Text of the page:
Creepy and mysterious – Mozart’s Grave in Vienna lies in the middle of overgrown tombs, mossy slabs, thick hedges and old trees. This place is the former cemetery of St. Marx. Only an inconspicuous table of the Vienna City Garden Office reminds visitors that this cemetery has long been abandoned. Still, the cemetery of St. Marx is one of the most important cemeteries in the world. Hundreds of important personalities – artists, scientists, politicians and other celebrities – found their last rest here from 1784 to 1878. Today, it is used as a park and recreational area for the local population. When you enter the former cemetery through the brick-built gate, you find yourself in another world. Weather and other environmental influences have seriously affected the tombs and endanger the existence of this unique cultural monument. Now, through many individual measures, important tombstones are to be restored.
Mozart’s grave in Vienna is one of 8.000 tombs on St. Marx cemetery
Mozart died on December 5th in the year 1791. After his consecration at St. Stephen’s Cathedral, Mozart’s corpse was transferred to the St. Marx cemetery in front of the city. The funeral took place either at night or, more likely, in the morning of the next day. His body was placed in a “general simple tomb.” This term described a burial place for all classes of population without regard of the social ranking. It was not a “poor people’s grave”, as wrongly assumed for some time. The alleged burial ground was marked in 1859. In 1891 an honorable grave was built at the Vienna Central Cemetery. However, Mozart’s body was not moved.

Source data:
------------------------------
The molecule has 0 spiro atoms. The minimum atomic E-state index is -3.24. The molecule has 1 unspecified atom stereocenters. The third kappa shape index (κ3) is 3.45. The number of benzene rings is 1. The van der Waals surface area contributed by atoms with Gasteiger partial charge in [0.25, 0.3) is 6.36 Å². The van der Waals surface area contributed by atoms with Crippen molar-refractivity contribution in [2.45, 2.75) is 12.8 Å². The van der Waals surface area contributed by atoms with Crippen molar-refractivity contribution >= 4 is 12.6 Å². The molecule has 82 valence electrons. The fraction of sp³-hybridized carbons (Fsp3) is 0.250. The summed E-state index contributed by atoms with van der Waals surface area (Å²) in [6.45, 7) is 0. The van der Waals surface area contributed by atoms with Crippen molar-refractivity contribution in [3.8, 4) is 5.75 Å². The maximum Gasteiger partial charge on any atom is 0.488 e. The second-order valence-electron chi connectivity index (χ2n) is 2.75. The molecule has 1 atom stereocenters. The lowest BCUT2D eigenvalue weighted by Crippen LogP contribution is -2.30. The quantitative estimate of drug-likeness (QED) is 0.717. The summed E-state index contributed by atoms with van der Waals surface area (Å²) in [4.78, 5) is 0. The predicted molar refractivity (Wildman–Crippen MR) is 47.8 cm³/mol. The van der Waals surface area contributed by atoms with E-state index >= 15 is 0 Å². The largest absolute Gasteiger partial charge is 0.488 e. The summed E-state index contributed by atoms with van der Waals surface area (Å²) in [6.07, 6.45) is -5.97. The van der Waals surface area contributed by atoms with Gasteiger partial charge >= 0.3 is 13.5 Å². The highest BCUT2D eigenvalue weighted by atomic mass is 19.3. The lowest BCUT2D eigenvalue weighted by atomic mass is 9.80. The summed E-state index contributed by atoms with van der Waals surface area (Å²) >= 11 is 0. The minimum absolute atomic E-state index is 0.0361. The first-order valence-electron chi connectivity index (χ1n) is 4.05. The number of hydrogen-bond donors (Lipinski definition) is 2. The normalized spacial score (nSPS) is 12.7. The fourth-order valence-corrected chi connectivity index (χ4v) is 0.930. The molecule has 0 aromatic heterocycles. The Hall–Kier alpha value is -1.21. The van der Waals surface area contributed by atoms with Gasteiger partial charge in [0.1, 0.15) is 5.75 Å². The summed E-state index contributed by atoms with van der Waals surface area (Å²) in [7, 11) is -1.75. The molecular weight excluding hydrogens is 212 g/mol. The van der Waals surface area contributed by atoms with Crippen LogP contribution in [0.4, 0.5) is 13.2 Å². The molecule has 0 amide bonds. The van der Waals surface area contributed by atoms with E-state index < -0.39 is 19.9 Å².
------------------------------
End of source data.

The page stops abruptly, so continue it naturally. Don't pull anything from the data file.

It was not until 1899 that a simple funerary monument was erected from grave stone poles in St. Marx, which was soon enriched by the significant ruptured pillar. Also, a mourning angel with extinguished torch bemoans Mozart’s death. After war damage, the grave monument was restored in 1950 and received its present appearance.
How to get there
Take tram line 71 or 18 to St. Marx station
Details about the cemetery and opening hours can be found here.
Here is a list with other free destinations in Austria’s Capital.